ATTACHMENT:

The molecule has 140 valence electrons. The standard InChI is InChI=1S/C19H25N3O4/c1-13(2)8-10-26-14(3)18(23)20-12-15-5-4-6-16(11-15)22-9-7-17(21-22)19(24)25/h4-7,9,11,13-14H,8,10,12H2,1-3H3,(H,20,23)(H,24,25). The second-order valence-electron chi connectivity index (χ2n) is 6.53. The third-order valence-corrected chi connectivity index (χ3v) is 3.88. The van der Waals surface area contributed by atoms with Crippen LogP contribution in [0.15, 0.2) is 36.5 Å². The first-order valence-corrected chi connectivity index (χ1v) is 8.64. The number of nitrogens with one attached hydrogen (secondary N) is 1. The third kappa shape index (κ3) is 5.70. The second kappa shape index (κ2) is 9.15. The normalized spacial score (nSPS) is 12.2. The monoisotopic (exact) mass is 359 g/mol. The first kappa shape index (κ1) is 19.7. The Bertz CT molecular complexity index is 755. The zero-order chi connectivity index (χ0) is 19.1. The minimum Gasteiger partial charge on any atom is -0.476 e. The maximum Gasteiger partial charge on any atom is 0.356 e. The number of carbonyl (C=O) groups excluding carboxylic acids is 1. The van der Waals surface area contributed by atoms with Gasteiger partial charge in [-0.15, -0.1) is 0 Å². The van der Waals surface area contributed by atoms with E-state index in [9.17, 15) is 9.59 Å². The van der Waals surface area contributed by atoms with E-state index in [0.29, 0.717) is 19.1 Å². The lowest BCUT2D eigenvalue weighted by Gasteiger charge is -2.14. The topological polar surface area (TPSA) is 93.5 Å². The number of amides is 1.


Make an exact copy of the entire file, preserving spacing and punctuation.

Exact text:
The molecule has 140 valence electrons. The standard InChI is InChI=1S/C19H25N3O4/c1-13(2)8-10-26-14(3)18(23)20-12-15-5-4-6-16(11-15)22-9-7-17(21-22)19(24)25/h4-7,9,11,13-14H,8,10,12H2,1-3H3,(H,20,23)(H,24,25). The second-order valence-electron chi connectivity index (χ2n) is 6.53. The third-order valence-corrected chi connectivity index (χ3v) is 3.88. The van der Waals surface area contributed by atoms with Crippen LogP contribution in [0.15, 0.2) is 36.5 Å². The first-order valence-corrected chi connectivity index (χ1v) is 8.64. The number of nitrogens with one attached hydrogen (secondary N) is 1. The third kappa shape index (κ3) is 5.70. The second kappa shape index (κ2) is 9.15. The normalized spacial score (nSPS) is 12.2. The monoisotopic (exact) mass is 359 g/mol. The first kappa shape index (κ1) is 19.7. The Bertz CT molecular complexity index is 755. The zero-order chi connectivity index (χ0) is 19.1. The minimum Gasteiger partial charge on any atom is -0.476 e. The maximum Gasteiger partial charge on any atom is 0.356 e. The number of carbonyl (C=O) groups excluding carboxylic acids is 1. The van der Waals surface area contributed by atoms with Gasteiger partial charge in [-0.15, -0.1) is 0 Å². The van der Waals surface area contributed by atoms with E-state index in [9.17, 15) is 9.59 Å². The van der Waals surface area contributed by atoms with E-state index in [0.29, 0.717) is 19.1 Å². The lowest BCUT2D eigenvalue weighted by Gasteiger charge is -2.14. The topological polar surface area (TPSA) is 93.5 Å². The number of amides is 1.